Posted in Book Review, Books I have read, Five Star Reads

The Suspect – Fiona Barton

Psychological Thriller
5*s

There can’t be many parents alive who have sons and daughters of a certain age who don’t feel mixed emotions should that child in any way be considering some time ‘travelling.’ It happened to me although my darling daughter had been to uni and lived independently while working and saving to go on her own adventure. On the one hand I was thrilled that she wanted to see how others live and at the same time to expand her own horizons and gain some experiences that I never had. On the other is that unease that it is so far away, in a place where the culture and rules are different and with the knowledge that not everyone you meet in life wishes you well.

I was therefore very pleased that those worrying days are now in the past but I can’t deny that aspects of The Suspect bought back those unstated fears so perhaps if you have a child either contemplating or travelling at the moment, postpone reading this one.

Alex has always wanted to travel with her very best friend and during the last year at school they planned their trip including all the must-see places in Thailand within its detailed itinerary. Then her best friend had to pull out but Rosie who lived down the road was able to find the money which meant Alex had someone to go with and after all an adventure is an adventure, right? And then things go wrong. No one hears from either Alex or Rosie on the day of their A Level results, or afterwards.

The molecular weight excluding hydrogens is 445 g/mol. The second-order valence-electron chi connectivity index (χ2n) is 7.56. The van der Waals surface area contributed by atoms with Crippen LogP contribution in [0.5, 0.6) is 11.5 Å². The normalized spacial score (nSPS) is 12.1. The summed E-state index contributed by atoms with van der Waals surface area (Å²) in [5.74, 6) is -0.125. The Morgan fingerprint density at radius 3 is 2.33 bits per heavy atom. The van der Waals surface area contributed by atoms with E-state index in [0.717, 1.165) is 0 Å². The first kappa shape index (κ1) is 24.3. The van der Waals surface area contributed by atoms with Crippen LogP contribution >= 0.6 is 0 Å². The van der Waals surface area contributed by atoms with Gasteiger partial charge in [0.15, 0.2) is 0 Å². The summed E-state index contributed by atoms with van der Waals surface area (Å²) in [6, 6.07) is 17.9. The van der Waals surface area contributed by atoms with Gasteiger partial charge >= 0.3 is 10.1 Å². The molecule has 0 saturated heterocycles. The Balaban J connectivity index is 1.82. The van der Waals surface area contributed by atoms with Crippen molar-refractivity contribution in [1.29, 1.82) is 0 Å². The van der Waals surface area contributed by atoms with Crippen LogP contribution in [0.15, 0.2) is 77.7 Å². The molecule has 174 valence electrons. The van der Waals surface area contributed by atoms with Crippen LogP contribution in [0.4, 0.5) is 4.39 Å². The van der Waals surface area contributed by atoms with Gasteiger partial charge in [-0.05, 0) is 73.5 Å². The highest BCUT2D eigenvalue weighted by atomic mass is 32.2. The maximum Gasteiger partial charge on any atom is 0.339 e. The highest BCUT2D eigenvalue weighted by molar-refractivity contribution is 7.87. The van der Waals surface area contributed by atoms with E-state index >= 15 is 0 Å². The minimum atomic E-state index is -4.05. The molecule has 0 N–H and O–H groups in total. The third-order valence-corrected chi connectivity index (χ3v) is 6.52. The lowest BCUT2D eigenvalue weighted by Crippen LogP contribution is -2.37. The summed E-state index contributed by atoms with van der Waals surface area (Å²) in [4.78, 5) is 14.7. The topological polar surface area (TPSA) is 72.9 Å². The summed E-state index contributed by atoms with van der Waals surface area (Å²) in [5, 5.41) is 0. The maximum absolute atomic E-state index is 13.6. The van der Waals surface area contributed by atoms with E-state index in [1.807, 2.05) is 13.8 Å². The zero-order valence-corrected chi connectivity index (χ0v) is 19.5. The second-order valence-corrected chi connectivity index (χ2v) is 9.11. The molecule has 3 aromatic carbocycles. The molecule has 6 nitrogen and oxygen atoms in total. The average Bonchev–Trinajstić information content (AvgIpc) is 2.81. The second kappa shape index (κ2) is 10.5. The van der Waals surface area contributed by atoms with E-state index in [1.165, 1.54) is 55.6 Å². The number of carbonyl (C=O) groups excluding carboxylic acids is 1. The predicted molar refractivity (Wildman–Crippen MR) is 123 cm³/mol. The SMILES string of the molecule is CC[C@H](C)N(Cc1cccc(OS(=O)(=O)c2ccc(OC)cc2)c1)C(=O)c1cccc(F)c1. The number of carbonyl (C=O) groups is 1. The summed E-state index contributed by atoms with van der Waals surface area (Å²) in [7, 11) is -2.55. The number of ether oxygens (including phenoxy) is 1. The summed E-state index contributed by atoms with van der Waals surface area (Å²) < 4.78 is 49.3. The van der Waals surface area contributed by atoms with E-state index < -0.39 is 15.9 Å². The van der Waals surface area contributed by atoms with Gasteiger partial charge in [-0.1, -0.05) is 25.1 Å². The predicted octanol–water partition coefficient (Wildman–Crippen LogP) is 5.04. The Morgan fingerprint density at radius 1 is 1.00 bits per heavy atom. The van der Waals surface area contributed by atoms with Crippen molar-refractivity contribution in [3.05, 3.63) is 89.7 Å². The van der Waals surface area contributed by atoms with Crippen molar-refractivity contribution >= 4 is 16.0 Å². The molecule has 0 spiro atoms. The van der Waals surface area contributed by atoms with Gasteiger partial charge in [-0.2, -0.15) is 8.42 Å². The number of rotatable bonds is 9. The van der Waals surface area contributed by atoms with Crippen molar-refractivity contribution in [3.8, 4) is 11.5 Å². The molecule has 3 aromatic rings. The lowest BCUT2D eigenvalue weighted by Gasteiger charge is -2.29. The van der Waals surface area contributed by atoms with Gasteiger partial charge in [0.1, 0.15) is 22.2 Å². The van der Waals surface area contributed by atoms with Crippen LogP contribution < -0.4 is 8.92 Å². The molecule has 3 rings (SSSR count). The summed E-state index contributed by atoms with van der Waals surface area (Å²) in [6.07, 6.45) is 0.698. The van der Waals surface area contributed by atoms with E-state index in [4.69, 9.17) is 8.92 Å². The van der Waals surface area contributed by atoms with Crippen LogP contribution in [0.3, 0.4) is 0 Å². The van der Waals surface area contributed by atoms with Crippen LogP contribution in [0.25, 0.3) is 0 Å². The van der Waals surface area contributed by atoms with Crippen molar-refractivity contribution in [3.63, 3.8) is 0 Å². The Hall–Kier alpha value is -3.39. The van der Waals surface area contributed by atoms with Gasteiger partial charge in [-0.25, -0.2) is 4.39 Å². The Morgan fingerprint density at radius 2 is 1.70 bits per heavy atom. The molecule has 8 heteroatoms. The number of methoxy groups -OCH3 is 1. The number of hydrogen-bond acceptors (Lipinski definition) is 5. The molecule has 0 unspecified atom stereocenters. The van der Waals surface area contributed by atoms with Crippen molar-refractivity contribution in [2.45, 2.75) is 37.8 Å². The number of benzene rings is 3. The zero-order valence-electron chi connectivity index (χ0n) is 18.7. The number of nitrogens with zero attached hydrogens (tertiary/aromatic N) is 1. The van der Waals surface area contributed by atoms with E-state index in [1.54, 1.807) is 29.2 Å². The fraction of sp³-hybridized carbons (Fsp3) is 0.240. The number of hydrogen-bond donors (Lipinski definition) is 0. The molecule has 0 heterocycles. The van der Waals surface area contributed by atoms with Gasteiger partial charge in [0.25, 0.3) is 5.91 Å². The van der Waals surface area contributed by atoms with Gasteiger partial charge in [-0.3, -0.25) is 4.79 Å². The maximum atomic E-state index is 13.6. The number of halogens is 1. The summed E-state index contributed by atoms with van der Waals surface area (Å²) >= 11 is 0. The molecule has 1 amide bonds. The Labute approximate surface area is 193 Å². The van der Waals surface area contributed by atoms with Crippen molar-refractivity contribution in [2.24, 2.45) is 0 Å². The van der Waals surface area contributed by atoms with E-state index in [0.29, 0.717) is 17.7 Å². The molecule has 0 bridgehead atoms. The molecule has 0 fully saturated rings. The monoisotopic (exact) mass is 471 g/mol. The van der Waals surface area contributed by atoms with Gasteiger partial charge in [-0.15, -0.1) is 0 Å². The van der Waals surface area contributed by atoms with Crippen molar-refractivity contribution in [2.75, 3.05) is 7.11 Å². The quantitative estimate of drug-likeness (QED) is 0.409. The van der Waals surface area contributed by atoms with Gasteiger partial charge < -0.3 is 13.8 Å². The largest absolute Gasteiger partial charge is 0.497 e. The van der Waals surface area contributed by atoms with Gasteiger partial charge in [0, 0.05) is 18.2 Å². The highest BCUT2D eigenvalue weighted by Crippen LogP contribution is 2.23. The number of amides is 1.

The story, as in the previous two books is told in part from the viewpoint of the reporter Kate Waters although perhaps this is the one story that gets far too close to home for comfort as her son is also travelling in Thailand. Also present is the police officer Bob Sparkes and for once we have an author who doesn’t go in for the outright hostility between the two professions but illustrates a more pragmatic relationship between the pair. We also hear from the parents of the two girls. Multiple viewpoints have become far more common in crime fiction but this is an author who uses them to the best advantage. Not once did I feel we were swapping the point of view to deliberately raise the tension (although there is no doubt that there is plenty of that too) but as the stories become more and more entwined these multiple viewpoints alongside Alex’s secret emails paint an entirely different picture than the telephone calls and social media postings had of the truth about the girl’s trip.